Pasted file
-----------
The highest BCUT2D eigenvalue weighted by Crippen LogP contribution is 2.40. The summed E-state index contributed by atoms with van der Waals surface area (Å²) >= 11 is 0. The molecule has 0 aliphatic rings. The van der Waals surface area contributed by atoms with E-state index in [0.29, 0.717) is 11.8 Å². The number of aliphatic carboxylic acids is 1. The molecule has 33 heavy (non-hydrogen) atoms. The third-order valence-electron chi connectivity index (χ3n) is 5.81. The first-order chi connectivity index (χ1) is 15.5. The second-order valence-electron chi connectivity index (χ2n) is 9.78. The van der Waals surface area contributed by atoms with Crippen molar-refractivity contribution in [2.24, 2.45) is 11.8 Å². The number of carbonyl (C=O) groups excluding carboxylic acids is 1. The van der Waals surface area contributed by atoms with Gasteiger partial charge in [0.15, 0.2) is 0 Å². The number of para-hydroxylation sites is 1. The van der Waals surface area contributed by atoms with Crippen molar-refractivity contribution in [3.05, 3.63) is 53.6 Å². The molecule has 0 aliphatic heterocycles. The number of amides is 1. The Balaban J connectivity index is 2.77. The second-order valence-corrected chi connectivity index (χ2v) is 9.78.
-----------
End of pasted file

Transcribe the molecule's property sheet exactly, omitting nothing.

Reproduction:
The highest BCUT2D eigenvalue weighted by Crippen LogP contribution is 2.40. The summed E-state index contributed by atoms with van der Waals surface area (Å²) >= 11 is 0. The molecule has 0 aliphatic rings. The van der Waals surface area contributed by atoms with E-state index in [0.29, 0.717) is 11.8 Å². The number of aliphatic carboxylic acids is 1. The molecule has 33 heavy (non-hydrogen) atoms. The third-order valence-electron chi connectivity index (χ3n) is 5.81. The first-order chi connectivity index (χ1) is 15.5. The second-order valence-electron chi connectivity index (χ2n) is 9.78. The van der Waals surface area contributed by atoms with Crippen molar-refractivity contribution in [2.24, 2.45) is 11.8 Å². The number of carbonyl (C=O) groups excluding carboxylic acids is 1. The van der Waals surface area contributed by atoms with Gasteiger partial charge in [0.15, 0.2) is 0 Å². The number of para-hydroxylation sites is 1. The van der Waals surface area contributed by atoms with Crippen molar-refractivity contribution in [3.05, 3.63) is 53.6 Å². The molecule has 0 aliphatic heterocycles. The number of amides is 1. The Balaban J connectivity index is 2.77. The second-order valence-corrected chi connectivity index (χ2v) is 9.78.